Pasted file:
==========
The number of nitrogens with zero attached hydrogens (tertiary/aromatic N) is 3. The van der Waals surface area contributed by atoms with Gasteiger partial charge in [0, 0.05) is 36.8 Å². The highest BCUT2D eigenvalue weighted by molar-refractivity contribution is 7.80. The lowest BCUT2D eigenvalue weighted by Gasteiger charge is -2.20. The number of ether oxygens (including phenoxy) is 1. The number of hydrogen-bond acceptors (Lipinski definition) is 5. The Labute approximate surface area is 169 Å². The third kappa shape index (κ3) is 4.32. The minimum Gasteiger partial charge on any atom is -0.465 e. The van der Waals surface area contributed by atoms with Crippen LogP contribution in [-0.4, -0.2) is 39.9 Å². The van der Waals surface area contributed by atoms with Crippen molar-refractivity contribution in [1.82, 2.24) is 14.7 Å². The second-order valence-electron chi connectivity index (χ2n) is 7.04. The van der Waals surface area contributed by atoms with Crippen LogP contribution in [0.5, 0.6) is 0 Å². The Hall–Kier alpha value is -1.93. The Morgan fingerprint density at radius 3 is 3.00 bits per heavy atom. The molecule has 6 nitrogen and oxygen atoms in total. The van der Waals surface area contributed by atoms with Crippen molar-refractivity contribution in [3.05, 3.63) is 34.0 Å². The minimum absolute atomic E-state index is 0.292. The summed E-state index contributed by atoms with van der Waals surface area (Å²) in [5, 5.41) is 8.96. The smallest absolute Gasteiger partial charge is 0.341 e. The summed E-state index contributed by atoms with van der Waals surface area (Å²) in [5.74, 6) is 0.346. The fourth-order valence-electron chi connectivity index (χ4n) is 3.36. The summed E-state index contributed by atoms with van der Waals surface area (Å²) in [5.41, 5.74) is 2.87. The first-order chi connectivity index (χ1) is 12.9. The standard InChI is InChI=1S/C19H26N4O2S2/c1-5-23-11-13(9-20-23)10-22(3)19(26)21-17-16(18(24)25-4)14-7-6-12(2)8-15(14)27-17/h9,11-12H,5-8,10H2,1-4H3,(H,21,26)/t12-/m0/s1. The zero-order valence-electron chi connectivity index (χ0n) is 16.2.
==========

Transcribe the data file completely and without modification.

The number of nitrogens with zero attached hydrogens (tertiary/aromatic N) is 3. The van der Waals surface area contributed by atoms with Gasteiger partial charge in [0, 0.05) is 36.8 Å². The highest BCUT2D eigenvalue weighted by molar-refractivity contribution is 7.80. The lowest BCUT2D eigenvalue weighted by Gasteiger charge is -2.20. The number of ether oxygens (including phenoxy) is 1. The number of hydrogen-bond acceptors (Lipinski definition) is 5. The Labute approximate surface area is 169 Å². The third kappa shape index (κ3) is 4.32. The minimum Gasteiger partial charge on any atom is -0.465 e. The van der Waals surface area contributed by atoms with Crippen LogP contribution in [-0.4, -0.2) is 39.9 Å². The van der Waals surface area contributed by atoms with Crippen molar-refractivity contribution in [1.82, 2.24) is 14.7 Å². The second-order valence-electron chi connectivity index (χ2n) is 7.04. The van der Waals surface area contributed by atoms with Crippen LogP contribution in [0.5, 0.6) is 0 Å². The Hall–Kier alpha value is -1.93. The Morgan fingerprint density at radius 3 is 3.00 bits per heavy atom. The molecule has 6 nitrogen and oxygen atoms in total. The van der Waals surface area contributed by atoms with Crippen molar-refractivity contribution in [3.05, 3.63) is 34.0 Å². The minimum absolute atomic E-state index is 0.292. The summed E-state index contributed by atoms with van der Waals surface area (Å²) in [5, 5.41) is 8.96. The smallest absolute Gasteiger partial charge is 0.341 e. The summed E-state index contributed by atoms with van der Waals surface area (Å²) in [5.74, 6) is 0.346. The fourth-order valence-electron chi connectivity index (χ4n) is 3.36. The summed E-state index contributed by atoms with van der Waals surface area (Å²) in [5.41, 5.74) is 2.87. The first-order chi connectivity index (χ1) is 12.9. The standard InChI is InChI=1S/C19H26N4O2S2/c1-5-23-11-13(9-20-23)10-22(3)19(26)21-17-16(18(24)25-4)14-7-6-12(2)8-15(14)27-17/h9,11-12H,5-8,10H2,1-4H3,(H,21,26)/t12-/m0/s1. The zero-order valence-electron chi connectivity index (χ0n) is 16.2.